Community college leaders are under tremendous pressure to improve the rates at which students complete credentials – and to do so in less time, with fewer resources. The mission of the community college further dictates that they must accomplish this goal without sacrificing quality or access. Further pressure is applied when viewing the work of the community college through a social justice or economic competitiveness lens, which maintains that the country needs improved completion – in less time, with fewer resources, without sacrificing quality or access – while simultaneously eliminating gaps in outcomes between low-income students and their more affluent peers.
Put differently, the completion agenda makes “access for all” look easy.
Fortunately, community colleges are, by and large, up to the challenge. For the last three years, my team has been working with completion-focused college leaders across the country who are moving mountains to redesign student pathways focused on improved completion (see for example the Completion by Design project). Through these conversations, we’ve begun to uncover patterns in the challenges that community colleges are up against. Among other things, college leaders often reference redesigning developmental education, integrating technology to improve instruction and operations, and providing adequate amounts of effective faculty development as key areas of concern. While I am sometimes discouraged by the scope of this “list of worry,” I am encouraged to realize that these problems tend to cluster into a manageable group. And, more importantly, the problems are solvable.
My team is doing what we can to support the colleges that we can, but our resources are limited and the philanthropic sector is (depending on who you ask) designed to provide resources to support upfront innovation — not ongoing operation. While I believe in the work that we are doing, in back of my mind I can’t help but think that there’s a more fundamental conversation that we need to engage: what is the sustainable model for supporting community colleges improvement efforts over the long haul?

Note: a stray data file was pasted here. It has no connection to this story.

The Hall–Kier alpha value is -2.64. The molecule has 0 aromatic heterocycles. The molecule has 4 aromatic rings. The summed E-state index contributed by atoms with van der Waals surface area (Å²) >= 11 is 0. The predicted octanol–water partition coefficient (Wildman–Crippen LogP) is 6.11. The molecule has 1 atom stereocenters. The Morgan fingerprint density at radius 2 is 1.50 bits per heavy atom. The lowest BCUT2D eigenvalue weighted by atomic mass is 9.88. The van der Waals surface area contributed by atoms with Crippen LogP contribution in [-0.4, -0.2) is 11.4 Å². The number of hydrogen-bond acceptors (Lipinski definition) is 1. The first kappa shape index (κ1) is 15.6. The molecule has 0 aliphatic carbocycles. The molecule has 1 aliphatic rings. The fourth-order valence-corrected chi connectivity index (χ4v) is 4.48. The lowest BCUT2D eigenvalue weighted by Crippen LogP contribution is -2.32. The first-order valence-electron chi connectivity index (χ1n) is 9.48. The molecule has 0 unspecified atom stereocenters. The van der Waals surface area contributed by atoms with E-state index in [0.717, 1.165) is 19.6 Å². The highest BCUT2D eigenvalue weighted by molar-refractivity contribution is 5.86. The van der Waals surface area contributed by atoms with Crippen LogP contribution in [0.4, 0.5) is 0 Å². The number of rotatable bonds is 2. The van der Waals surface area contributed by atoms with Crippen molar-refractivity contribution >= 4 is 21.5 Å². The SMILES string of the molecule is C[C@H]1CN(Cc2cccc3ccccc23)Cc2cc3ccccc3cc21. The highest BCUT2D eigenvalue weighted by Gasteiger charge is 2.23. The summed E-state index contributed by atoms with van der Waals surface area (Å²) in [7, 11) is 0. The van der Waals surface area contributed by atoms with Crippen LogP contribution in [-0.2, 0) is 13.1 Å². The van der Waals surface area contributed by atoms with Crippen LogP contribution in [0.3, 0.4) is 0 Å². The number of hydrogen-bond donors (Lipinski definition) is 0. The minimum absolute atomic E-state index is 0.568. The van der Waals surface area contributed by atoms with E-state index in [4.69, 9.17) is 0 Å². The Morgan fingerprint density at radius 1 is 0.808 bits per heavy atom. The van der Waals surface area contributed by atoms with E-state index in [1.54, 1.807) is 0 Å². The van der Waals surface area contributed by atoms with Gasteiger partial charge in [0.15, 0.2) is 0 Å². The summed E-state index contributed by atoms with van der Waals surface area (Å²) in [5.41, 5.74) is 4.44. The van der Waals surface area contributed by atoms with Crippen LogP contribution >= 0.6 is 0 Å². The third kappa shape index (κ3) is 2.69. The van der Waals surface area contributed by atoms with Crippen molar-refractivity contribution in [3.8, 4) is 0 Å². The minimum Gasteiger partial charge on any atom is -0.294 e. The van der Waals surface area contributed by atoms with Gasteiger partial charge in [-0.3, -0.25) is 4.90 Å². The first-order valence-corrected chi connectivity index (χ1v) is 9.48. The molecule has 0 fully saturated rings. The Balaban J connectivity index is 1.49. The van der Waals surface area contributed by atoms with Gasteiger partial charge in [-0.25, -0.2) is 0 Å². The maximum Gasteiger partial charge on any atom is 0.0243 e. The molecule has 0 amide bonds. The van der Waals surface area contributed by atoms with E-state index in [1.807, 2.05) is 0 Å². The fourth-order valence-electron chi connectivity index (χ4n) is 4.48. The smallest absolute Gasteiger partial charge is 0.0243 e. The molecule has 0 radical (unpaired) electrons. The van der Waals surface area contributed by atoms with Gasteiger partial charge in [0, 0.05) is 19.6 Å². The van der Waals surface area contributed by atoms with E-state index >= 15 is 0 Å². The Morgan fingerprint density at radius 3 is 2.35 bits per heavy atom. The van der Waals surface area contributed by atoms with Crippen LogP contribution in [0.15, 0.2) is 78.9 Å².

There are typically two answers to this question: (1) government or (2) the market.
On the government side, I can see few reasons for hope in the near term. State budgets are declining and belts are tightening around higher education spending in near unprecedented levels (along with healthcare and K12 education). As a result, state higher education agencies – which represent one potential avenue for the sustainable provision of support to colleges in their state – are facing reductions in force, which greatly limit their ability to help colleges do things like report and analyze data and tap into the national knowledge base of “best practices” around models (in NC, 19 positions were recently cut from the state community college system office).
This leaves the market. Here we find a wide range of for-profit and nonprofit service providers that offer a range of services to community colleges. Generally speaking, the relative health of this market is a big unknown to us. We don’t have, for example, any systematic source of information that can tell us:
- The specific areas (e.g. data use) in which community colleges are currently seeking support from outside service providers
- The availability and uptake of services in these areas
- The relative quality and affordability of services in these areas
Without this knowledge it is hard to know if community colleges will be able to meet the demands of the completion challenge.
So where are the “sense makers” that can help community colleges as they work to address key barriers to improved completion? Over the last few months, we’ve been partnering with a team from FSG Social Impact Consultants to begin to wrap our heads around the current landscape of service providers in the community college sector. Their team administered an original survey to all community colleges in the country and spoke one-on-one to over 40 leaders from community colleges and support organizations from across the country. I’ll share some highlights from their findings here over the next month or so. You can bet that some of this will surprise you.